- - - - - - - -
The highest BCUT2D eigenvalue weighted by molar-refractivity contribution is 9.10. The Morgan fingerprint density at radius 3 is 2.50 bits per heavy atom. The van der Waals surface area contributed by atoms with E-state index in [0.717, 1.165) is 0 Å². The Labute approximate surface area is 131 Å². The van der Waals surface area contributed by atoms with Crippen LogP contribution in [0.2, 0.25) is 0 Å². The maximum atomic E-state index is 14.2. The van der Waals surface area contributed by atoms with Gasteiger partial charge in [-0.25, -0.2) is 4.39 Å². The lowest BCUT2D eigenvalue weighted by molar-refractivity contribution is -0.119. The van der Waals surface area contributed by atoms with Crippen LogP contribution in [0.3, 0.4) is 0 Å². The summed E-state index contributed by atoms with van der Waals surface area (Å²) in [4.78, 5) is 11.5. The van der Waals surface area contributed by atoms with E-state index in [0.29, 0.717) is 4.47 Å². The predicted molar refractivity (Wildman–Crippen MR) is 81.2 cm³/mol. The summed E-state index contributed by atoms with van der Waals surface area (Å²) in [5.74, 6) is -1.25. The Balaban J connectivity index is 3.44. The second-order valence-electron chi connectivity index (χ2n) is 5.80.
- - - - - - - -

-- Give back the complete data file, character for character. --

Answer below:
The highest BCUT2D eigenvalue weighted by molar-refractivity contribution is 9.10. The Morgan fingerprint density at radius 3 is 2.50 bits per heavy atom. The van der Waals surface area contributed by atoms with E-state index in [0.717, 1.165) is 0 Å². The Labute approximate surface area is 131 Å². The van der Waals surface area contributed by atoms with Crippen LogP contribution in [0.2, 0.25) is 0 Å². The maximum atomic E-state index is 14.2. The van der Waals surface area contributed by atoms with Gasteiger partial charge in [-0.25, -0.2) is 4.39 Å². The lowest BCUT2D eigenvalue weighted by molar-refractivity contribution is -0.119. The van der Waals surface area contributed by atoms with Crippen LogP contribution in [0.3, 0.4) is 0 Å². The summed E-state index contributed by atoms with van der Waals surface area (Å²) in [4.78, 5) is 11.5. The van der Waals surface area contributed by atoms with E-state index in [0.29, 0.717) is 4.47 Å². The predicted molar refractivity (Wildman–Crippen MR) is 81.2 cm³/mol. The summed E-state index contributed by atoms with van der Waals surface area (Å²) in [5.74, 6) is -1.25. The Balaban J connectivity index is 3.44. The second-order valence-electron chi connectivity index (χ2n) is 5.80.